Vladimir Nabokov’s 1962 novel Pale Fire includes a character named John Shade, a poet who writes the lines

Space is a swarming in the eyes; and time,
A singing in the ears.

In the first edition of his 1964 book The Ambidextrous Universe, Martin Gardner quoted these lines and, as a joke, credited them to Shade rather than Nabokov, listing Shade in the index.

Nabokov, in turn, in his 1969 novel Ada or Ardor: A Family Chronicle had a character quote Gardner’s book and the same two lines of verse:

‘Space is a swarming in the eyes, and Time a singing in the ears,” says John Shade, a modern poet, as quoted by an invented philosopher (‘Martin Gardiner’) in The Ambidextrous Universe, page 165.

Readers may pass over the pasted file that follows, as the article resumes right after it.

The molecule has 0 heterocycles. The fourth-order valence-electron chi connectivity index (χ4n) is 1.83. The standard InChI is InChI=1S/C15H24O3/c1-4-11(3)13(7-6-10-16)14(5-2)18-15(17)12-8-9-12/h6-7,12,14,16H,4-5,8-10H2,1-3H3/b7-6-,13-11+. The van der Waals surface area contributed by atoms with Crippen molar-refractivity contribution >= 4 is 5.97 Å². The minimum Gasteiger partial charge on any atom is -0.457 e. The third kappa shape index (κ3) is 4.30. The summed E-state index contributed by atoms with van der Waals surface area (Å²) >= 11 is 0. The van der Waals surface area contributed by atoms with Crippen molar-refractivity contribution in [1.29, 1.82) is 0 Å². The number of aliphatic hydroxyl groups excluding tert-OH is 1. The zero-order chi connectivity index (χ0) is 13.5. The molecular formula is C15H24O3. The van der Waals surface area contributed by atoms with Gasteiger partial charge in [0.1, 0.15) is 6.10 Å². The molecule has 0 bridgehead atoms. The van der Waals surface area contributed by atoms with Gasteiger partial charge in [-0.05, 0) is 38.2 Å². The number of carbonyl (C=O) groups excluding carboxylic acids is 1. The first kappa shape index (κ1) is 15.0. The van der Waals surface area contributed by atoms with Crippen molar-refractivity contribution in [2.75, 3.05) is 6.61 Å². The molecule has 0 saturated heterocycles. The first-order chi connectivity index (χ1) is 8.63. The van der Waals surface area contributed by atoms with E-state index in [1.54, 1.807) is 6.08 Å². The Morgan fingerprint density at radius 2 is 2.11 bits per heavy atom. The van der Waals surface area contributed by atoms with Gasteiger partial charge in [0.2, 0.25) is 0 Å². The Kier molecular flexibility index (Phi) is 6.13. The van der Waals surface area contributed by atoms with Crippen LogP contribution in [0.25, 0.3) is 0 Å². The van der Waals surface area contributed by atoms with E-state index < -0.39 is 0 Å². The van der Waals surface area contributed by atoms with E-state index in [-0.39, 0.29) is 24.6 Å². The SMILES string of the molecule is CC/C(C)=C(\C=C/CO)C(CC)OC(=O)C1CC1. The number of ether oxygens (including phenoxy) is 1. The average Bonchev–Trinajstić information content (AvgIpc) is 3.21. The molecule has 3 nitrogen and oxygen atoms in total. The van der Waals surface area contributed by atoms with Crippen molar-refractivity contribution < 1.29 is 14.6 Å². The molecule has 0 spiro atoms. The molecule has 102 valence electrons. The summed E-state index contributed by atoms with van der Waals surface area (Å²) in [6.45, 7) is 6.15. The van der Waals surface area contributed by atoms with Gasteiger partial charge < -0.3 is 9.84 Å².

Gardner’s book concerns symmetry, and Ada is a palindrome; further, the action in that novel takes place on Anti-Terra, a sort of mirror image of Earth. Nabokov’s 1974 novel Look at the Harlequins!, also influenced by Gardner’s book, concerns a man who can’t distinguish left from right.

(Thanks, Jeff.)